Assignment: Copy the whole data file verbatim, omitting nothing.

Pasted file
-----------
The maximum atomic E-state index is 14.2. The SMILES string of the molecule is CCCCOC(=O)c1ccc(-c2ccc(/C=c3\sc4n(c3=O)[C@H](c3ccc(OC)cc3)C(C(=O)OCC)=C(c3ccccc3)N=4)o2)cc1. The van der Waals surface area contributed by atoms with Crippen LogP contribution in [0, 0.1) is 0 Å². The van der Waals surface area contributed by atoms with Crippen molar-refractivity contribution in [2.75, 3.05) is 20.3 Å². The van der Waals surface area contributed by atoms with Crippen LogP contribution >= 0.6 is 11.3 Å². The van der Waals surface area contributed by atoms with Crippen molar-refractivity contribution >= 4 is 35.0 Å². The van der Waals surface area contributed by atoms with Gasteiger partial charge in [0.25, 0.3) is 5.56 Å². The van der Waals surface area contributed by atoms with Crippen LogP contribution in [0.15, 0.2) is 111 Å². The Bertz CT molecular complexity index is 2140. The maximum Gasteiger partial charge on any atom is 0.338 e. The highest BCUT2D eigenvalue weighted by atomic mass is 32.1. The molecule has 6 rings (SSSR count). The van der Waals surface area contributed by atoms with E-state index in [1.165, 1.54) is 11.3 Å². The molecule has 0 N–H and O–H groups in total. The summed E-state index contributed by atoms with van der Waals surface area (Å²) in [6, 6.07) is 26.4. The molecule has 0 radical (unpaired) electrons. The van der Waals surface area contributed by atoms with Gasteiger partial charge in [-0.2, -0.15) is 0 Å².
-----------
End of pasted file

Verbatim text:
The maximum atomic E-state index is 14.2. The SMILES string of the molecule is CCCCOC(=O)c1ccc(-c2ccc(/C=c3\sc4n(c3=O)[C@H](c3ccc(OC)cc3)C(C(=O)OCC)=C(c3ccccc3)N=4)o2)cc1. The van der Waals surface area contributed by atoms with Crippen LogP contribution in [0, 0.1) is 0 Å². The van der Waals surface area contributed by atoms with Crippen molar-refractivity contribution in [2.75, 3.05) is 20.3 Å². The van der Waals surface area contributed by atoms with Crippen LogP contribution >= 0.6 is 11.3 Å². The van der Waals surface area contributed by atoms with Crippen molar-refractivity contribution >= 4 is 35.0 Å². The van der Waals surface area contributed by atoms with Gasteiger partial charge in [0.25, 0.3) is 5.56 Å². The van der Waals surface area contributed by atoms with Crippen LogP contribution in [0.15, 0.2) is 111 Å². The Bertz CT molecular complexity index is 2140. The maximum Gasteiger partial charge on any atom is 0.338 e. The highest BCUT2D eigenvalue weighted by atomic mass is 32.1. The molecule has 6 rings (SSSR count). The van der Waals surface area contributed by atoms with E-state index in [1.165, 1.54) is 11.3 Å². The molecule has 0 N–H and O–H groups in total. The summed E-state index contributed by atoms with van der Waals surface area (Å²) in [6, 6.07) is 26.4. The molecule has 0 radical (unpaired) electrons. The van der Waals surface area contributed by atoms with Gasteiger partial charge in [-0.2, -0.15) is 0 Å².